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Old 06-07-2006, 11:19 PM   #1
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Want to convert to S/W--So confused!!! PLEASE HELP!

Hi Everybody. I have asked a few questions (F/W) on this site and everybody has been great, however I have a problem. I just returned to the hobby and now I want to go S/W. The problem is I am a freshwater guy and I don't know the 1st thing about S/W. So this is my 3rd site I have asked for help. By the way, this site is the best experience and most advice I have gotten about FA/W so hopefully this will be the same. The problem is that I read the neb sticks, the sites...and I really need this in baby language. All I know is an Aqua Clear 2000, a heater, and test kit for FA/W.

So, what's the difference between live rock, reef, coral? What is a pre-drilled tank, and why do I need one? What the heck is a protein skimmer, auto top-offs? What equipment do I need to get going? What should I start out with? How do I cycle as I would with fresh water, how much salt do I add to the water?

I only want to start with a 30G S/W with 2 clownfish and some great growiing stuff(I don't know if that is reef or live rock, coral??) What is the stuff that clowns are always pictured swimming in?

I apoligize if this sounds so ignorant, however people on other sites tried bu gave me abbreviations and equipment that I can't comprehend because I am new to this. I would really appreciate it if anybody has some advice, checklist, links, or any way to get me started. This is definetely different than Oscar's and Pleco's. I sicerely appreciate all your help!

Thank You
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Old 06-07-2006, 11:34 PM   #2
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I recommend starting with a book. Check the library at this site for Robert Fenner's "Conscientious Marine Aquarist". I think you should start there and get a better understanding of some nof the basic terms, equipment, livestick discussion, etc. From there, you'll develop some really good questions - - not that the ones you asked aren't good, just pointing out there is a lot of basic info available that you'll need to proceed. Some reading with pictures. The book (and others) will take you a lot further than you may think.

Good luck and let us know how you're doing along the way. From equip selections and the rest.

BTW, if you can try starting with somehting just a bit bigger. 30 -50G maybe. More water is more forgiving to mistakes for those learning.
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Old 06-08-2006, 02:50 AM   #3
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I agree with austinsdad. A good book will cover all the basics quicker than we can and it has the added benefit of pictures to really hammer home the concepts. After reading the
book/s, you will definetely have many more questions and then we will be here to answer them.

Saltwater is way too broad of a topic to learn the basics in one post. Once you read up a little, the abbreviations will make much more sense and the answers you get on here will be much clearer.
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Old 06-08-2006, 10:46 AM   #4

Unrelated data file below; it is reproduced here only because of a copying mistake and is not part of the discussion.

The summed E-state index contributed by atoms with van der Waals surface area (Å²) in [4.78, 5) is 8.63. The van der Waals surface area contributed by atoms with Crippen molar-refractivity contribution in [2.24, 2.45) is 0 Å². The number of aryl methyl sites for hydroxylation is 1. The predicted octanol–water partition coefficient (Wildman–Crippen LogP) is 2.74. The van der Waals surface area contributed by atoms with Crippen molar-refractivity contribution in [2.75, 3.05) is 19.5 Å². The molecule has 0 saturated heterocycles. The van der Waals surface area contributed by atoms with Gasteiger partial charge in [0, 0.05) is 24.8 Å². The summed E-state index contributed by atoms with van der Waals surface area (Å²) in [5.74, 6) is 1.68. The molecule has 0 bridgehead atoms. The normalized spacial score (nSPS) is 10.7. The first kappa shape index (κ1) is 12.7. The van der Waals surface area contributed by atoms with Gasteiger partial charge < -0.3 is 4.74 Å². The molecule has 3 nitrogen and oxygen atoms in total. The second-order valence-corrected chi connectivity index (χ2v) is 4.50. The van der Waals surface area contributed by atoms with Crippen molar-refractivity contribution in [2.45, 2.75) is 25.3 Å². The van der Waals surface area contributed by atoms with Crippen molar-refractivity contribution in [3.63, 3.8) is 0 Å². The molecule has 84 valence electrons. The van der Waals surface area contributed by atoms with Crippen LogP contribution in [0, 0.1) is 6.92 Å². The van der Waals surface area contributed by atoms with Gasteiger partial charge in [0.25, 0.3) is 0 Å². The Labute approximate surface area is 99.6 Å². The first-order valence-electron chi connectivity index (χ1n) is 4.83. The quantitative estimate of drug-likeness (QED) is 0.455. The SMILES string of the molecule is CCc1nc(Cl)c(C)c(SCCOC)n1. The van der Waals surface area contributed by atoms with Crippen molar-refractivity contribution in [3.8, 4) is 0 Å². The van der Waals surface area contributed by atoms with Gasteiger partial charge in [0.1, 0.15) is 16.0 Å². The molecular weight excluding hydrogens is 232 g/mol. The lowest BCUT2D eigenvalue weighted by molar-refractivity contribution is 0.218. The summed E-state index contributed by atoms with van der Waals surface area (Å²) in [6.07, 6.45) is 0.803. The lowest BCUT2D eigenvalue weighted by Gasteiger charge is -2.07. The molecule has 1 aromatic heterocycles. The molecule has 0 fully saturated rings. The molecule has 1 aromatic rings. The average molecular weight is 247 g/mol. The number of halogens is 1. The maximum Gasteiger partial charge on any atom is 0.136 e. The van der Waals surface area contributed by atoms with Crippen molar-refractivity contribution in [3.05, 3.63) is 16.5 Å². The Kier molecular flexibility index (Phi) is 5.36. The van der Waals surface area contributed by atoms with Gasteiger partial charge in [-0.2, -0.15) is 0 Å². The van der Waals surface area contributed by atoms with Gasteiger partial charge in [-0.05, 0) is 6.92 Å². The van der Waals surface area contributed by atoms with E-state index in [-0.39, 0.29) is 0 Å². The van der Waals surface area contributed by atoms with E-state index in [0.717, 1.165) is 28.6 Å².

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I agree with the two previous posts. I went with a 55G because the bigger, the easier it is to correct water quality.

Quote:
Robert Fenner's "Conscientious Marine Aquarist"
Is an excellent book and it helped me to understand in "baby language".

Live rock is simply rock pulled from the ocean, that has critters in it. (it can be cured or uncured)
A reef, in nature, is where a lot of the corals/fish and such live. Like The Great Barrier Reef, in Australia. A reef in the hobby is a tank set up to replacate the natural reef, ie; grow corals and some fish/inverts.
Coral grows on the reef/LR, or can be CC (crushed coral), which is dead coral.
I was overwhelmed when I got into the hobby, by all the equipment names and such. I did a lot of reading and asking questions and now feel a little more comfortable.
There are a lot of good links, here on fishless cycling of the tank, hardware and stocking, at the top of the page.

I know you probably wanted more definitive info and we are not trying to brush you off, but in my experience, I read and then was able to ask more specific questions, based on what I wanted to do with my tank.

Quote:
What is the stuff that clowns are always pictured swimming in?
Anemones
http://www.liveaquaria.com/product/s...cfm?pCatId=499

Good luck and keep us posted!
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Old 06-08-2006, 11:24 AM   #5
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Before you get too far with wanting a SW tank get ready for the sticker shock and see if you really want to commit to this expensive hobby:

Tank/stand = $150 - $300+ depending on size and if it’s drilled
Lighting = $200+ and probably considerably more since you need powerful lighting for Anemones.
Substrate/base/live rock = $250 - $400+ depending on size of tank.
Skimmer = $150+
RO/DI water filter = $120+
Power heads = $30+
Heaters = $20+

Just to get started in this hobby and especially if interested in corals even for a relatively small tank like a 30 gal can set you back $1000+ and monthly costs of $30+. If wanting a 55 gal tank it’s $2000+ to start.

If you abandon your goals of having a reef you can cut that budget down slightly (mostly lighting costs) but most of the other equipment will still be needed. The above costs don’t even account for the cost of livestock which is 5-20 times more then FW.

Unlike FW where you can basically buy the tank/stand, get a cheap HOB unit for filtration, cheap substrate, & a heater SW tanks require so much more to really be successful.

Not trying to discourage you but I see way too many people jumping into SW without knowing the upfront costs that are associated with it.
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Old 06-08-2006, 04:00 PM   #6
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I agree with tecwzrd. YOu need to look at the costs up front. Small tanks can cost a lot and big tanks can be money pits.

Quote:
So, what's the difference between live rock, reef, coral?